One of my pet hates also runs rampant as not one single character bats an eyelid when they find out that Kitty is a werewolf. The sentence, “But there’s no such thing as werewolves” is said by no one in this book. Between her parents and her co-workers no human character in the novel shows any trepidation about this revelation. In fact, the police officer in the story takes about two minutes in going from, not thinking werewolves exist to realising that every unsolved murder in Denver history was the work of the supernatural beasts.
Over the whole cast the only character to have any reaction to Kitty’s lycanthropy is Kitty herself, and even then, she sees it more as a nuisance than any cause for concern.
I understand that you can’t have everybody in a novel going into shock at the mention of werewolves but is it too much to ask to have one person just stop to think it over for two minutes?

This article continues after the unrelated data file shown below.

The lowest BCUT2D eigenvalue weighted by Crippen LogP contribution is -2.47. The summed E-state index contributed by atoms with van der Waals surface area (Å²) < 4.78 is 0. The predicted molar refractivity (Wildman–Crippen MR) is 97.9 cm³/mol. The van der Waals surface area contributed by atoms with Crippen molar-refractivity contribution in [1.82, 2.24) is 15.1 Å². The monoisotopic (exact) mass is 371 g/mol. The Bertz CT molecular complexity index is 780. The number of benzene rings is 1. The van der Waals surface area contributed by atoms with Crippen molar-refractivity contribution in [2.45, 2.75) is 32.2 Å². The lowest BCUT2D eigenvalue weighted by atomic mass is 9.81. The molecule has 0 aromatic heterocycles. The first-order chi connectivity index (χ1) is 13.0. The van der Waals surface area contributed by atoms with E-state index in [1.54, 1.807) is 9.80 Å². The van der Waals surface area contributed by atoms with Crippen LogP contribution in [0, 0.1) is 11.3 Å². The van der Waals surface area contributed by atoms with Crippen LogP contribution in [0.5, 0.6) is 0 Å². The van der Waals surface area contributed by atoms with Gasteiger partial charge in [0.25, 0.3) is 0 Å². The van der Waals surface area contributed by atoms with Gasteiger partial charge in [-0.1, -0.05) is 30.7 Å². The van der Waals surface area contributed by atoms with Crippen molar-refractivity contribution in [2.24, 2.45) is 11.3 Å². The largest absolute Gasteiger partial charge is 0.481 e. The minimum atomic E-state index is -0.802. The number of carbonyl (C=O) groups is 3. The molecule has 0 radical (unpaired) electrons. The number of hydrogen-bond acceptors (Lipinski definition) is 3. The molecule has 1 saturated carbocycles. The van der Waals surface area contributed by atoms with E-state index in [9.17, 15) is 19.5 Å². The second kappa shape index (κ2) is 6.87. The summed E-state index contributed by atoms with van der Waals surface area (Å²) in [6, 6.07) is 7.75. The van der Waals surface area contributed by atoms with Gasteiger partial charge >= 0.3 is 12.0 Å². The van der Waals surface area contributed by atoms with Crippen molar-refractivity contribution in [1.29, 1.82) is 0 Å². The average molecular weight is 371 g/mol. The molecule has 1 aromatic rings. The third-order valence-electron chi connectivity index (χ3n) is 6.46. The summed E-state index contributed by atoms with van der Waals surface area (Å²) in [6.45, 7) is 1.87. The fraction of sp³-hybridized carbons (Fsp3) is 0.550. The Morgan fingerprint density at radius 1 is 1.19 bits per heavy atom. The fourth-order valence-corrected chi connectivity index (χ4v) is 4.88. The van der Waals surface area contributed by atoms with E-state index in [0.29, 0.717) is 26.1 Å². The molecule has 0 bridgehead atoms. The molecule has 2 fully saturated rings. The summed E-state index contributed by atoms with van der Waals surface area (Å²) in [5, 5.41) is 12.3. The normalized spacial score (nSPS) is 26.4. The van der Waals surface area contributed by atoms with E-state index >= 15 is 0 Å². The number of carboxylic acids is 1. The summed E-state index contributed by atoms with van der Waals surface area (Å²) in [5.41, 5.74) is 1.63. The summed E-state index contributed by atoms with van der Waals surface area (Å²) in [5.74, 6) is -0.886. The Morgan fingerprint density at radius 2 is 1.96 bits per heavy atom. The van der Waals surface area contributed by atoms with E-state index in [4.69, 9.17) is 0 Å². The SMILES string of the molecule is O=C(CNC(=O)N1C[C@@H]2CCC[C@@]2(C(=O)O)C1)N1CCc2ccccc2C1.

One of the odd things about the book is that half the calls Kitty takes on her shows are normal people with questions that Kitty cruelly cuts down by saying not to “believe everything you read in the stories”. This is odd because everything we’re told about werewolves and vampires is taken straight from those very stories. Wolves can only be killed by silver bullets, vampires killed by stakes, burned by crosses and the sun. Other stories dealing with these myths, like twilight or the Darren Shan saga, tend to come up with their own explanations for these myths. Here, Carrie Vaughn makes fun of these tropes but accepts every one of them without question and without offering any explanation.